New Genes Linked to Development of Coronary Artery Disease

Ten new genes have been found to be associated with coronary artery disease susceptibility.

Ten new genetic markers associated with coronary artery disease (CAD) were recently identified in an analysis published in Nature Genetics. The genes may provide the key to understanding disrupted biological pathways in patients with CAD.

Previously, 48 genomic loci were found in a genome-wide association study to harbor common SNPs (pronounced “snips,” a DNA sequence variation occurring commonly within a population) with significant association with the disease. However, few studies have searched for associations that include dominance effects, and few genuinely recessive loci have been reported.

In this analysis, researchers used statistical modeling techniques, including a recessive inheritance model, to compare healthy control subjects (n=123 000) with clinical and genetic data from more than 60 000 patients, which helped determine specific genetic associations to CAD susceptibility.

Participants originated several ethnicities with diverse ancestries, including European (77%), South Asian (13%; India and Pakistan), and East Asian (6%; China and Korea), along with smaller samples of Hispanics and African Americans. Interestingly, genetic findings were similar across the board.

More than 2000 variants showed significant associations (P<5 X 10-8) with CAD. Not only did researchers confirm the most known CAD-associated loci, 10 new loci (8 additive and 2 recessive) were also discovered: REST-NOA1, NOS3, SWAP70, SMAD3, MFGE8-ABHD2, BCAS3, PMAIP1-MC4R, POM121L9P-ADORA2A, KSR2, and ZNF507-LOC400684. Variants in these loci play roles in hypertension, vascular endothelial growth factor, angiogenesis, and metabolic regulation (eg, cholesterol, triglycerides, insulin, and hyperphagia).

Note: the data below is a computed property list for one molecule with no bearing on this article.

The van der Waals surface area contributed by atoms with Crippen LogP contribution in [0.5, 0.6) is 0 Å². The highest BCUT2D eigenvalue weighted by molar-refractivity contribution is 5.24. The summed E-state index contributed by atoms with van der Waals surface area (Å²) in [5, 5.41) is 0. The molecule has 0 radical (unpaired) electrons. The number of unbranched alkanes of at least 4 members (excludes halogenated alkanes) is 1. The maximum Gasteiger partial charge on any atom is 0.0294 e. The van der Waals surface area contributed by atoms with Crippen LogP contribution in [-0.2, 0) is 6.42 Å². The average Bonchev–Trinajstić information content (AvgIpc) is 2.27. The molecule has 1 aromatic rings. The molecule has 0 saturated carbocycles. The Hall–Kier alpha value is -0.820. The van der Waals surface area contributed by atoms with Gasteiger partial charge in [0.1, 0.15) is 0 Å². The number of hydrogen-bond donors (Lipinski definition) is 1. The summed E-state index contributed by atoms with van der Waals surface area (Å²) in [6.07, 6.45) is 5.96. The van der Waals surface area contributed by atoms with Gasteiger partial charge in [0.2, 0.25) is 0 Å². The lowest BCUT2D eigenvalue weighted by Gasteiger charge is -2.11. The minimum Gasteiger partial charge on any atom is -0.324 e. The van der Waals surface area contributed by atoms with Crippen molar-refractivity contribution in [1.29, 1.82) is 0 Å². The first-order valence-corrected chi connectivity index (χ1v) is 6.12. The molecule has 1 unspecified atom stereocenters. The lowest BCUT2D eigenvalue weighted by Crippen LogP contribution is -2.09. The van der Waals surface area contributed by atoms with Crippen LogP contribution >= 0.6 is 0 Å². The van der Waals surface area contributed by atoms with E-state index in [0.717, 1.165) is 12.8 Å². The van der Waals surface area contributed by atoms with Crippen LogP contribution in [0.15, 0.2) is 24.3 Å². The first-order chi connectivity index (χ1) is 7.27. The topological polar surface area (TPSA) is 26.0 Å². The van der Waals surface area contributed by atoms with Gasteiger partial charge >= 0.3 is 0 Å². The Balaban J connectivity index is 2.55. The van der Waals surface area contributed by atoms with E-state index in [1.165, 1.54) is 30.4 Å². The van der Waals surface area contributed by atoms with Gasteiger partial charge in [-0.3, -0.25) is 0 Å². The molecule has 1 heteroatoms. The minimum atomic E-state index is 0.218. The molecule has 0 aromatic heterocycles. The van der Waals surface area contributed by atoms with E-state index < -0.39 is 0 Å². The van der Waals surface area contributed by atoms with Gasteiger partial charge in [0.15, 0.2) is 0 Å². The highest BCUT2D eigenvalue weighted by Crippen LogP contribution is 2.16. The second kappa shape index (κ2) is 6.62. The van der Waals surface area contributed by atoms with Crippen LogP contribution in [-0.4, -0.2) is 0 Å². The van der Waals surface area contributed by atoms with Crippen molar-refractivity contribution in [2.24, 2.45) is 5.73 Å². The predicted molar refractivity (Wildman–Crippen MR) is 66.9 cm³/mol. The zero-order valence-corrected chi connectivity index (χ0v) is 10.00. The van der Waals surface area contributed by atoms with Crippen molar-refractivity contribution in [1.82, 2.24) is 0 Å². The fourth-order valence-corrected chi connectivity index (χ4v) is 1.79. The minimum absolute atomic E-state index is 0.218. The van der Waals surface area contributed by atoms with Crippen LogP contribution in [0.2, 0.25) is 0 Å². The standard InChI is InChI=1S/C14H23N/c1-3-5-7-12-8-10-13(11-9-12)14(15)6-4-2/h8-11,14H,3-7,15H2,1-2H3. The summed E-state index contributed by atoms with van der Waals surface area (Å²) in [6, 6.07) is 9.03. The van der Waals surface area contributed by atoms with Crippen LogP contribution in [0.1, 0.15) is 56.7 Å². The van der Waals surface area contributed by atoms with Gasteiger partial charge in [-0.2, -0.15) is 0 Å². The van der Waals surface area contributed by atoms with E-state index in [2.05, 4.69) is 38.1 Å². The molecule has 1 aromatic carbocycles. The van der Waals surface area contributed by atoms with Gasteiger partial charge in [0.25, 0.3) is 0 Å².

“In the long term, such knowledge has the potential to target the design of novel drugs that will complement existing treatments, like statins, to both prevent CAD and improve patient’s prognoses,” said researcher Martin Farrall, a cardiovascular geneticist from the University of Oxford, UK.

The implicated gene variants imply that the biology of the arterial vessel wall is an essential component for developing CAD, specifically, the two loci, KSR2 and ZNF507-LOC400684, both of which were missed in a conventional additive association scan.

This discovery could lead to significant changes in treatment. As the researchers noted, “A number of preventative strategies target the vessel wall (control of blood pressure and smoking cessation), but the large majority of existing drug treatments for lowering CAD risk operate through the manipulation of circulating lipid levels and few directly target vessel wall processes.”

However, they also cautioned that these new “susceptibility genes” should be further investigated and validated before concrete links to vascular biology are established.

“Detailed investigation of new aspects of vessel wall biology that are implicated by genetic association but have not previously been explored in atherosclerosis may provide new insights into the complex etiology of disease and, hence identify new target,” the team concluded.


  1. Nikpay M, Goel A, Won HH, et al. A comprehensive 1000 Genomes-based genome-wide association meta-analysis of coronary artery disease. Nat. Genet. 2015; doi:10.1038/ng.3396.
  2. El-Awady N. Ten new genes implicated in coronary heart disease. Nature Middle East. Published September 8, 2015. Accessed September 29, 2015.